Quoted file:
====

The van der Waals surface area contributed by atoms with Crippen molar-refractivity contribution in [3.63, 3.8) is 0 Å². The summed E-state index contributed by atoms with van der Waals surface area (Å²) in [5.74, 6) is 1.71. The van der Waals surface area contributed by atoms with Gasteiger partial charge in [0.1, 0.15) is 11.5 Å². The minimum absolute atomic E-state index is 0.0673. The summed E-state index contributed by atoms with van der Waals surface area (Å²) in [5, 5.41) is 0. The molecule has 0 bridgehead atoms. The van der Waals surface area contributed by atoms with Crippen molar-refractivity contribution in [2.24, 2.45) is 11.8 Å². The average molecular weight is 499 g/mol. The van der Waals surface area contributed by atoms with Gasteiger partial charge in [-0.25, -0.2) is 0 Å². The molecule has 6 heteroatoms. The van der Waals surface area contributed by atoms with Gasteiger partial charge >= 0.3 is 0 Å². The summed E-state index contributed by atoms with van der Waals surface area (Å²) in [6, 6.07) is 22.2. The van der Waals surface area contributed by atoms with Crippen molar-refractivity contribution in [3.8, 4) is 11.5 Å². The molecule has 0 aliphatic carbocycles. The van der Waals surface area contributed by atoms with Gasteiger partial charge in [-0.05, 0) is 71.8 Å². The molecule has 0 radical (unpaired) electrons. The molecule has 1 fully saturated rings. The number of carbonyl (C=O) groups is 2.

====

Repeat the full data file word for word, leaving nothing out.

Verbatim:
The van der Waals surface area contributed by atoms with Crippen molar-refractivity contribution in [3.63, 3.8) is 0 Å². The summed E-state index contributed by atoms with van der Waals surface area (Å²) in [5.74, 6) is 1.71. The van der Waals surface area contributed by atoms with Gasteiger partial charge in [0.1, 0.15) is 11.5 Å². The minimum absolute atomic E-state index is 0.0673. The summed E-state index contributed by atoms with van der Waals surface area (Å²) in [5, 5.41) is 0. The molecule has 0 bridgehead atoms. The van der Waals surface area contributed by atoms with Crippen molar-refractivity contribution in [2.24, 2.45) is 11.8 Å². The average molecular weight is 499 g/mol. The van der Waals surface area contributed by atoms with Gasteiger partial charge in [-0.25, -0.2) is 0 Å². The molecule has 6 heteroatoms. The van der Waals surface area contributed by atoms with Gasteiger partial charge >= 0.3 is 0 Å². The summed E-state index contributed by atoms with van der Waals surface area (Å²) in [6, 6.07) is 22.2. The van der Waals surface area contributed by atoms with Crippen molar-refractivity contribution in [3.8, 4) is 11.5 Å². The molecule has 0 aliphatic carbocycles. The van der Waals surface area contributed by atoms with Gasteiger partial charge in [-0.05, 0) is 71.8 Å². The molecule has 0 radical (unpaired) electrons. The molecule has 1 fully saturated rings. The number of carbonyl (C=O) groups is 2.